Om or Aum is of supreme importance in Hinduism. This symbol is a sacred syllable representing Brahman, the impersonal Absolute - omnipotent, omnipresent, and the source of all manifest existence. Brahman, in itself, is incomprehensible; so a symbol becomes mandatory to help us realize the Unknowable. Om, therefore, represents both the unmanifest (nirguna) and manifest (saguna) aspects of God. That is why it is called Pranava, to mean that it pervades life and runs through our prana or breath.

Ancient teachings and modern science agree that all living things in existence are made up at their most essential level of vibrating, pulsing energy.

For millennia, mystics have recounted their experience of this energy, which is said to manifest in our hearing awareness as a humming vibration around and within everything else.

In the Sanskrit tradition, this sound is called “Anahata Nada,” the “Unstruck Sound.” Literally, this means “the sound that is not made by two things striking together.” The point of this particular distinction is that all ordinary audible sounds are made by at least two elements: bow and string; drum and stick; two vocal cords; two lips against the mouthpiece of the trumpet; the double reed of the oboe; waves against the shore; wind against the leaves. Things create all sounds within our range of hearing visible or invisible, striking each other or vibrating together, creating pulsing waves of air molecules, which our ears and brain interpret as sound.

So, sound that is not made of two things striking together is the sound of primal energy, the sound of the universe itself.

Tradition has it that this ancient mantra is composed of four elements: the first three are vocal sounds: A, U, and M. The fourth sound, unheard, is the silence, which begins and ends the audible sound, the silence that surrounds it.

According to the Mandukya Upanishad “Om is the one eternal syllable of which all that exists is but the development. The past, the present, and the future are all included in this one sound, and all that exists beyond the three forms of time is also implied in it”.

The Music of Om
Om is not a word but rather an intonation, which, like music, transcends the barriers of age, race, culture and even species. It is made up of three Sanskrit letters, aa, au and ma which, when combined together, make the sound Aum or Om. It is believed to be the basic sound of the world and to contain all other sounds. It is a mantra or prayer in itself. If repeated with the correct intonation, it can resonate throughout the body so that the sound penetrates to the centre of one’s being, the atman or the soul.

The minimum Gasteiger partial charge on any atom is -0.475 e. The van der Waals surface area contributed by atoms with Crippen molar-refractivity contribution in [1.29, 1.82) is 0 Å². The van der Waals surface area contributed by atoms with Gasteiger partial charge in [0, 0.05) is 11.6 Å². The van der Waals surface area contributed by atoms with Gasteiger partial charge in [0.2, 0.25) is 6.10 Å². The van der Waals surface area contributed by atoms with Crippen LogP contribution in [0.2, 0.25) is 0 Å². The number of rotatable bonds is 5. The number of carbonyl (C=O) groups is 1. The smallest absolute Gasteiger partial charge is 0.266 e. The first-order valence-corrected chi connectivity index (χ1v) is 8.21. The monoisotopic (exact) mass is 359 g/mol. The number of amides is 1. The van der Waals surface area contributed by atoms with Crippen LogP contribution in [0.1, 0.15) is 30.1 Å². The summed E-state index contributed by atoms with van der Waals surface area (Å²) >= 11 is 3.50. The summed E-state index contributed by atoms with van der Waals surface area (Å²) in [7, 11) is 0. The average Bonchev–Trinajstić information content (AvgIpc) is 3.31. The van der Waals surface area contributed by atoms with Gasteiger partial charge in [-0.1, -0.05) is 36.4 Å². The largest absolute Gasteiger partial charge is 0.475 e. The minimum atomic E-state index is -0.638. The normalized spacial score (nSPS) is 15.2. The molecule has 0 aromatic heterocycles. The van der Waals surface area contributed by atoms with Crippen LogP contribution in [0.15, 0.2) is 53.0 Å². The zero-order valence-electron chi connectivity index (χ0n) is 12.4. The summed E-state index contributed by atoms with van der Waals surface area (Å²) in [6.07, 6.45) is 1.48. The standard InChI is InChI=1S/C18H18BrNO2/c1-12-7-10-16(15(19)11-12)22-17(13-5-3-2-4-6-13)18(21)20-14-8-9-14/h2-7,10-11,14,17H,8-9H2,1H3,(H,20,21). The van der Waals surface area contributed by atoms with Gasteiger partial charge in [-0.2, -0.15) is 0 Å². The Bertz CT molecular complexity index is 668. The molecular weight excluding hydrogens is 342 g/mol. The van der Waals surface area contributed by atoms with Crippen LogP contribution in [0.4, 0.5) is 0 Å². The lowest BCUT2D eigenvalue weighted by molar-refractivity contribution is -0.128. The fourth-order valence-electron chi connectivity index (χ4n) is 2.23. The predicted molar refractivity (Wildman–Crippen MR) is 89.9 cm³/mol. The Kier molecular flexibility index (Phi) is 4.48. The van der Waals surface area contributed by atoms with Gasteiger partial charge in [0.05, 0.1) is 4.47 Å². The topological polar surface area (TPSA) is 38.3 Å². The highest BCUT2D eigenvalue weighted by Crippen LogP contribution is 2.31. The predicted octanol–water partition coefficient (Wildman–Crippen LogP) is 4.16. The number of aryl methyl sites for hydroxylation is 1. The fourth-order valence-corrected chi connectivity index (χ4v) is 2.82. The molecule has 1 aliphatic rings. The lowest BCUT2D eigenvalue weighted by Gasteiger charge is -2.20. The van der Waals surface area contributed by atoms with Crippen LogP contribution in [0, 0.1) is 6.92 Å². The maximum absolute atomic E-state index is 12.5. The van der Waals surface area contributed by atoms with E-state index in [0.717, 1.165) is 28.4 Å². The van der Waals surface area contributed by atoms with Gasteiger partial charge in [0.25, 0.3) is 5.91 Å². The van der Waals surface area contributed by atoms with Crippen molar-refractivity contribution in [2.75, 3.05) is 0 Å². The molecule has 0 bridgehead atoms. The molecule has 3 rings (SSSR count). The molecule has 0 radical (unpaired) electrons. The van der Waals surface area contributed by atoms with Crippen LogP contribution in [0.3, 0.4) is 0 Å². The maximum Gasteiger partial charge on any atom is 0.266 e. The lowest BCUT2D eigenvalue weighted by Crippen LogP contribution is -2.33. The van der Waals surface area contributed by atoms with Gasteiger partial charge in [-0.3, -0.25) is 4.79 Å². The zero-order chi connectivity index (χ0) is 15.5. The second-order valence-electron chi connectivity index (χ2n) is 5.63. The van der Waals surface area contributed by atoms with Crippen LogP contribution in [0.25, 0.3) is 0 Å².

“A” (pronounced “AH” as in “father") resonates in the center of the mouth. It represents normal waking consciousness, in which subject and object exist as separate entities. This is the level of mechanics, science, logical reason, the lower three chakras. Matter exists on a gross level, is stable and slow to change.

Then the sound “U” (pronounced as in “who") transfers the sense of vibration to the back of the mouth,
and shifts the allegory to the level of dream consciousness. Here, object and subject become intertwined in awareness. Both are contained within us. Matter becomes subtle, more fluid, rapidly changing. This is the realm of dreams, divinities, imagination, and the inner world.

“M” is the third element, humming with lips gently closed. This sound resonates forward in the mouth and buzzes throughout the head. This sound represents the realm of deep, dreamless sleep. There is neither observing subject nor observed object. All are one, and nothing. Only pure consciousness exists, unseen, pristine, latent, covered with darkness. This is the cosmic night, the interval between cycles of creation, the womb of the divine Mother.

There is harmony, peace and bliss in this simple but deeply philosophical sound. By vibrating the sacred syllable Om, the supreme combination of letters, if one thinks of the Ultimate Personality of Godhead and quits his body, he will certainly reach the highest state of “stateless” eternity, states the Bhagavad Gita.

The Vision of Om
Om provides a dualistic viewpoint. On one hand, it projects the mind beyond the immediate to what is abstract and inexpressible. On the other hand, it makes the absolute more tangible and comprehensive. It encompasses all potentialities and possibilities; it is everything that was, is, or can yet be. It is omnipotent and likewise remains undefined.

The Power of Om
While meditating, while chanting Om, we create within ourselves a vibration that attunes sympathy with the cosmic vibration and we start thinking universally. The momentary silence between each chant becomes palpable. Mind moves between the opposites of sound and silence until, at last, it ceases the sound. In the silence, the single thought -Om- is quenched; there is no thought. This is the state of trance, where the mind and the intellect are transcended as the individual self merges with the Infinite Self in the pious moment of realization. It is a moment when the petty worldly affairs are lost in the desire for the universal. Such is the immeasurable power of Om.